When pain is so strong, the practice has to be built up slowly, with assistance and in a way that oftentimes needs to be personally adapted to the unique experience of the individual. It takes a strong mind to work with pain, but there are many ways to build up this strength and confidence that is necessary to develop mindfulness. However, it is difficult to begin a practice in the clutches of debilitating pain. This is why it is wise to begin now to build up the forces in the mind/heart to incorporate difficult experiences as they arise. For me, one aspect of the development of strong faith in the Dharma comes from the confidence that it offers antidotes for any form of suffering that arises.
In an interview I recently read, a Vipassana practicing psychologist spoke about a child analyst who describes how children develop a pattern of over reliance on thinking. He states that when a child is impinged upon or ignored in her environment, the most common defense mechanism experienced is to figure ways to manage the situation. This in turn takes the child away from feelings and thus leaves the child spinning in the mind. Does this ring true for you?
Yes, it does. I feel deep compassion for this all too common expression of suffering. It explains one way that the mind compensates for a fragmented and injured state that is often the basis for manufacturing various unwholesome techniques to cope with trauma and neglect. Again, inadvertently, this is a contemplation on the dangers associated with a lack of patience. This reminds me of the teaching that refers to the good fortune associated with being born to parents who are practicing the Dharma.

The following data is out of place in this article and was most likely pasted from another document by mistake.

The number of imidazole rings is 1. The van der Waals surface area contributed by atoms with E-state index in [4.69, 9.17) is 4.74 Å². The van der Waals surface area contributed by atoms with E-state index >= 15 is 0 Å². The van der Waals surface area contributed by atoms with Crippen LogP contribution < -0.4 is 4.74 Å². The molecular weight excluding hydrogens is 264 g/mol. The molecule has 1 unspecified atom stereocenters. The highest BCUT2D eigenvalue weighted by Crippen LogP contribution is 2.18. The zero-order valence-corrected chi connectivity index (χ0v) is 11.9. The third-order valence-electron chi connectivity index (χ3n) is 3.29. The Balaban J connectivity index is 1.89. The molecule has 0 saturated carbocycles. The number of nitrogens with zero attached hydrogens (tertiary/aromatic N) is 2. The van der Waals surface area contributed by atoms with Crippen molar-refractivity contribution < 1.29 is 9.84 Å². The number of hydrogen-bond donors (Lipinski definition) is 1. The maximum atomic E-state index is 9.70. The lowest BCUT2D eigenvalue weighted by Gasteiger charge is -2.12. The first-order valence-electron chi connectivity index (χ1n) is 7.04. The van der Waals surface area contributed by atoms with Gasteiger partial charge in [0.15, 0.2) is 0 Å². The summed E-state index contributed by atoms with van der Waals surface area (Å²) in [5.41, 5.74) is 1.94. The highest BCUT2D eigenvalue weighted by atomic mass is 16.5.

Yesterday was difficult for me and I was very tense. And then I thought, wait a minute, I have and option here. Why am I responding this way? Do I really want to feel this way? Do I really want to be at the mercy of this? And I said no I don’t; I’m not going to be. And I laughed and laughed, and I said, “Oh, it’s that simple.” And it struck me that this happened because of my practice.
What a great testimonial for practice. It speaks well to a yogi who’s sitting wondering why he or she is practicing when nothing seems to be happening. The spontaneous arising of mindfulness brings clarity and reorients one’s experience. When teaching a retreat, I sometimes think of we yogis as chickens sitting on eggs. Just patiently sitting while the whole universe cracks open through insight in its own good time. The practice is timeless and evolves in ways that are mysterious. As the result of cultivating patience and mindfulness in the ordinariness of being here while sitting, standing, walking, and lying down, one actually begins to recognize the option not to suffer. This reminds me of a joke about choice: After a long and arduous spiritually inspired climb up a holy mountain, one comes to the top and finds two signs. One sign says “To Nibbanna,” and the other says “To a Dharma talk about nibbana.” Which way would you go?
I find that Yoga has helped my practice as, through Yoga, I am able to release some of my bodily pain, so I can sit easier. I’ve noticed a direct relation between constriction of the mind and constriction of the body. You need to open the mind and open the body, so you work on both, opening the mind in practice and opening the body in Yoga.
Awareness is the essence of freedom. The Buddha said that the “whole of the universe lies in the fathom long body and mind.” The Buddha invited all to look deeply into the phenomena of mind and body in order to see the inner workings of this lawful mechanism.